That watershed moment arrived in 1991 when, in a spectacular break from past practice, India undertook a dramatic transformation through economic liberalization. Declaring that "no power on earth can stop an idea whose time has come," then Finance Minister Dr Manmohan Singh launched a slew of economic policy reforms that launched India into an increasingly globalising world. The economic reforms -- featuring conscious liberalisation, measured privatisation, and increasing globalisation of the country's economy -- opened a wonderland of opportunities for India. Two decades of impressive growth, averaging nearly 8%, followed.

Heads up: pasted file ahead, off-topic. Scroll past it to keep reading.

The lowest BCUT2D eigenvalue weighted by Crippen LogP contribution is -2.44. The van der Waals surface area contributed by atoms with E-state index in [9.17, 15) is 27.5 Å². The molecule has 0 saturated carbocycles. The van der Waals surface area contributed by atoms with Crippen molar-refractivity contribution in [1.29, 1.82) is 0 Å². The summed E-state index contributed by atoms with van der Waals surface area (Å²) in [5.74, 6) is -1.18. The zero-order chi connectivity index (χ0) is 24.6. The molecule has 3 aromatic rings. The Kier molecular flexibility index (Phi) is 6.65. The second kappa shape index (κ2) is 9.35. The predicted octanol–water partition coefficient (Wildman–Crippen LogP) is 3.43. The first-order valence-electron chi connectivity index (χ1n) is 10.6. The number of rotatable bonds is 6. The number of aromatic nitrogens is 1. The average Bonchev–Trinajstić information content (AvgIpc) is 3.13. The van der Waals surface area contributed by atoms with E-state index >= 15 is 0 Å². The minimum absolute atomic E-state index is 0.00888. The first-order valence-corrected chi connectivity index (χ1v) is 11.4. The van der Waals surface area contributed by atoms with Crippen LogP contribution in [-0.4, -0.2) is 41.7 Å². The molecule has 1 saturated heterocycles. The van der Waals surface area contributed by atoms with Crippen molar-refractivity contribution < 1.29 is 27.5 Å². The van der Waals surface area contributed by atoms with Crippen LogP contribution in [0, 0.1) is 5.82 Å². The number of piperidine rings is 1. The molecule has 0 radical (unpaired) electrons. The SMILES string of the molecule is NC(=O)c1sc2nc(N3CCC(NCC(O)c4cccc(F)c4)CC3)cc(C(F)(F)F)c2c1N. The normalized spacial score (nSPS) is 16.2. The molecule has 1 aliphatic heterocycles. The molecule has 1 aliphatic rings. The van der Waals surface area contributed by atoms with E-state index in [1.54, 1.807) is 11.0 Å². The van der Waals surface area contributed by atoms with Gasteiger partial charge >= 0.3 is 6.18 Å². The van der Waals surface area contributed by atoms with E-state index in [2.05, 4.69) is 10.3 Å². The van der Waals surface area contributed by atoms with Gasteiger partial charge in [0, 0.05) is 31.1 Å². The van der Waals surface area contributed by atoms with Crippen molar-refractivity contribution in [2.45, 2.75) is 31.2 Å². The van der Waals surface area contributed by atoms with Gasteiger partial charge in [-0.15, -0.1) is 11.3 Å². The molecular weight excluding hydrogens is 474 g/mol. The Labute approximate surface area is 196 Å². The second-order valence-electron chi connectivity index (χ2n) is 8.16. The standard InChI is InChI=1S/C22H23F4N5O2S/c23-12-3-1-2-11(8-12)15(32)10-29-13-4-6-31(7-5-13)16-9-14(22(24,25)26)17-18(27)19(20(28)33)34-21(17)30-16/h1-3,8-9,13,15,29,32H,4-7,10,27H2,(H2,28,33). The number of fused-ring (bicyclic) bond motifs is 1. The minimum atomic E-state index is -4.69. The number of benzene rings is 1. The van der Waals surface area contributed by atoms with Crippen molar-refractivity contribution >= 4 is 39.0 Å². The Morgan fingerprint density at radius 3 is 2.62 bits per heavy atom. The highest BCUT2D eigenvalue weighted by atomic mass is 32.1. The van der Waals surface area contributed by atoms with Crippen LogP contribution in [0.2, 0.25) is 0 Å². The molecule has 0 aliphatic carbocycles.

With the newly favourable demographics and the enormous economic opportunities available in the globalising world, education remains the most important tool for realising the full potential of our youthful nation. There is no escaping the fact that a sound basic education is a prerequisite to empower each individual in the quest to pursue these economic opportunities. I have often remarked that books are like the toddy tapper's hatchet, striking through the rough husk that enshrouds our minds to tap into the exhilaration that ferments within. The analogy applies equally to education in a broader sense, which is crucial in transforming the collective energy of our youngsters into mature ideas, well-developed skills, and a sense of confidence, hope and capability.